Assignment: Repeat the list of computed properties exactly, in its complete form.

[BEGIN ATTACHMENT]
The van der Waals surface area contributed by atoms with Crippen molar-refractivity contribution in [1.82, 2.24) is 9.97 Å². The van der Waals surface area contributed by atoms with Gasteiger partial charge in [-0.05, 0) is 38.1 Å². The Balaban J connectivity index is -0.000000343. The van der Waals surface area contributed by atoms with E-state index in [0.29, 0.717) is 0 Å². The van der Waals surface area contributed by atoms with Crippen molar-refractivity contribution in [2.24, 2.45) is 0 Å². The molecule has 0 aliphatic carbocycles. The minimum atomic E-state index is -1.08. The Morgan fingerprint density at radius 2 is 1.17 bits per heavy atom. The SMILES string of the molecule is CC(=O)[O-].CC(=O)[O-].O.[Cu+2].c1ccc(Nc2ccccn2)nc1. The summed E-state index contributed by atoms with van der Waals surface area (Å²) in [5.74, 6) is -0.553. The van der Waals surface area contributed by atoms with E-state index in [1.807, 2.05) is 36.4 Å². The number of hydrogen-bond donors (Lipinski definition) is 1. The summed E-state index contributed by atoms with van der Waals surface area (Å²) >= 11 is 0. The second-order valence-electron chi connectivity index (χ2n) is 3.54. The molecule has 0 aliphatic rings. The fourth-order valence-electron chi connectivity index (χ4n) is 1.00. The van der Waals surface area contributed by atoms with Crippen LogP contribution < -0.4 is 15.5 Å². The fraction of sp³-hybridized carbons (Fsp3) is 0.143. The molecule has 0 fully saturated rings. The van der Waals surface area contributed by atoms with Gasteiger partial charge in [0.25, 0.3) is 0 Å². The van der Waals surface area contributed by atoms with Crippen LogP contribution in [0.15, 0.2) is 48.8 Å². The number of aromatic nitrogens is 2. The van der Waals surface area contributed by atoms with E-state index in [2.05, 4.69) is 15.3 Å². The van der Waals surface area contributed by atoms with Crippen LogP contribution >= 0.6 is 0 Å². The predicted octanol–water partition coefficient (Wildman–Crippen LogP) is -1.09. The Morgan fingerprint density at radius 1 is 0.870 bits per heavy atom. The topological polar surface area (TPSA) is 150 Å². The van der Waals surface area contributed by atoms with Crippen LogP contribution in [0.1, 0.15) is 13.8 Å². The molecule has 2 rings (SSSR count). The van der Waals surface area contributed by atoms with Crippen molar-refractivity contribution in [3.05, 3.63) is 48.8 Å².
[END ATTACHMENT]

The van der Waals surface area contributed by atoms with Crippen molar-refractivity contribution in [1.82, 2.24) is 9.97 Å². The van der Waals surface area contributed by atoms with Gasteiger partial charge in [-0.05, 0) is 38.1 Å². The Balaban J connectivity index is -0.000000343. The van der Waals surface area contributed by atoms with E-state index in [0.29, 0.717) is 0 Å². The van der Waals surface area contributed by atoms with Crippen molar-refractivity contribution in [2.24, 2.45) is 0 Å². The molecule has 0 aliphatic carbocycles. The minimum atomic E-state index is -1.08. The Morgan fingerprint density at radius 2 is 1.17 bits per heavy atom. The SMILES string of the molecule is CC(=O)[O-].CC(=O)[O-].O.[Cu+2].c1ccc(Nc2ccccn2)nc1. The summed E-state index contributed by atoms with van der Waals surface area (Å²) in [5.74, 6) is -0.553. The van der Waals surface area contributed by atoms with E-state index in [1.807, 2.05) is 36.4 Å². The number of hydrogen-bond donors (Lipinski definition) is 1. The summed E-state index contributed by atoms with van der Waals surface area (Å²) >= 11 is 0. The second-order valence-electron chi connectivity index (χ2n) is 3.54. The molecule has 0 aliphatic rings. The fourth-order valence-electron chi connectivity index (χ4n) is 1.00. The van der Waals surface area contributed by atoms with Crippen LogP contribution < -0.4 is 15.5 Å². The fraction of sp³-hybridized carbons (Fsp3) is 0.143. The molecule has 0 fully saturated rings. The van der Waals surface area contributed by atoms with Gasteiger partial charge in [0.25, 0.3) is 0 Å². The van der Waals surface area contributed by atoms with Crippen LogP contribution in [0.15, 0.2) is 48.8 Å². The number of aromatic nitrogens is 2. The van der Waals surface area contributed by atoms with E-state index in [2.05, 4.69) is 15.3 Å². The van der Waals surface area contributed by atoms with Crippen LogP contribution >= 0.6 is 0 Å². The predicted octanol–water partition coefficient (Wildman–Crippen LogP) is -1.09. The Morgan fingerprint density at radius 1 is 0.870 bits per heavy atom. The topological polar surface area (TPSA) is 150 Å². The van der Waals surface area contributed by atoms with Crippen LogP contribution in [0.1, 0.15) is 13.8 Å². The molecule has 2 rings (SSSR count). The van der Waals surface area contributed by atoms with Crippen molar-refractivity contribution in [3.05, 3.63) is 48.8 Å².